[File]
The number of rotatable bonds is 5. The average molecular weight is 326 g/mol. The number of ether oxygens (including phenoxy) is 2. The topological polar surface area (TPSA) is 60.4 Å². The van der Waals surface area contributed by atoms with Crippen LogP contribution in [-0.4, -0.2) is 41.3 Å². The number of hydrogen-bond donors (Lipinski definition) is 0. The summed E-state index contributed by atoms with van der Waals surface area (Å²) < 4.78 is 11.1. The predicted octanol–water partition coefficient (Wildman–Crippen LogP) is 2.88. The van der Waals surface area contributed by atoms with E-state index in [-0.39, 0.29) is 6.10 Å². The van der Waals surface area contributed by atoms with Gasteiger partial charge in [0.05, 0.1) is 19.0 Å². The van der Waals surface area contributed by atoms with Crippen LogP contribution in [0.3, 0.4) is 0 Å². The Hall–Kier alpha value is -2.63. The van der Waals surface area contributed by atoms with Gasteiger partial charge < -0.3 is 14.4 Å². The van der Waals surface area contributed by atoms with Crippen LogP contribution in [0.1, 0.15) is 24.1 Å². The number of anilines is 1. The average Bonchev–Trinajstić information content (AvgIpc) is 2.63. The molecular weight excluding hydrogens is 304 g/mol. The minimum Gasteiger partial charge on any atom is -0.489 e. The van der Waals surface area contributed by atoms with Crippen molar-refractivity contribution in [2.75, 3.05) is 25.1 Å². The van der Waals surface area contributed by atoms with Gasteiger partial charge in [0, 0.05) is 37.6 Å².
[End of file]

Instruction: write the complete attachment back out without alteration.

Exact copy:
The number of rotatable bonds is 5. The average molecular weight is 326 g/mol. The number of ether oxygens (including phenoxy) is 2. The topological polar surface area (TPSA) is 60.4 Å². The van der Waals surface area contributed by atoms with Crippen LogP contribution in [-0.4, -0.2) is 41.3 Å². The number of hydrogen-bond donors (Lipinski definition) is 0. The summed E-state index contributed by atoms with van der Waals surface area (Å²) < 4.78 is 11.1. The predicted octanol–water partition coefficient (Wildman–Crippen LogP) is 2.88. The van der Waals surface area contributed by atoms with E-state index in [-0.39, 0.29) is 6.10 Å². The van der Waals surface area contributed by atoms with Gasteiger partial charge in [0.05, 0.1) is 19.0 Å². The van der Waals surface area contributed by atoms with Crippen LogP contribution in [0.3, 0.4) is 0 Å². The Hall–Kier alpha value is -2.63. The van der Waals surface area contributed by atoms with Gasteiger partial charge < -0.3 is 14.4 Å². The van der Waals surface area contributed by atoms with Crippen LogP contribution in [0.1, 0.15) is 24.1 Å². The number of anilines is 1. The average Bonchev–Trinajstić information content (AvgIpc) is 2.63. The molecular weight excluding hydrogens is 304 g/mol. The minimum Gasteiger partial charge on any atom is -0.489 e. The van der Waals surface area contributed by atoms with Crippen molar-refractivity contribution in [2.75, 3.05) is 25.1 Å². The van der Waals surface area contributed by atoms with Gasteiger partial charge in [0, 0.05) is 37.6 Å².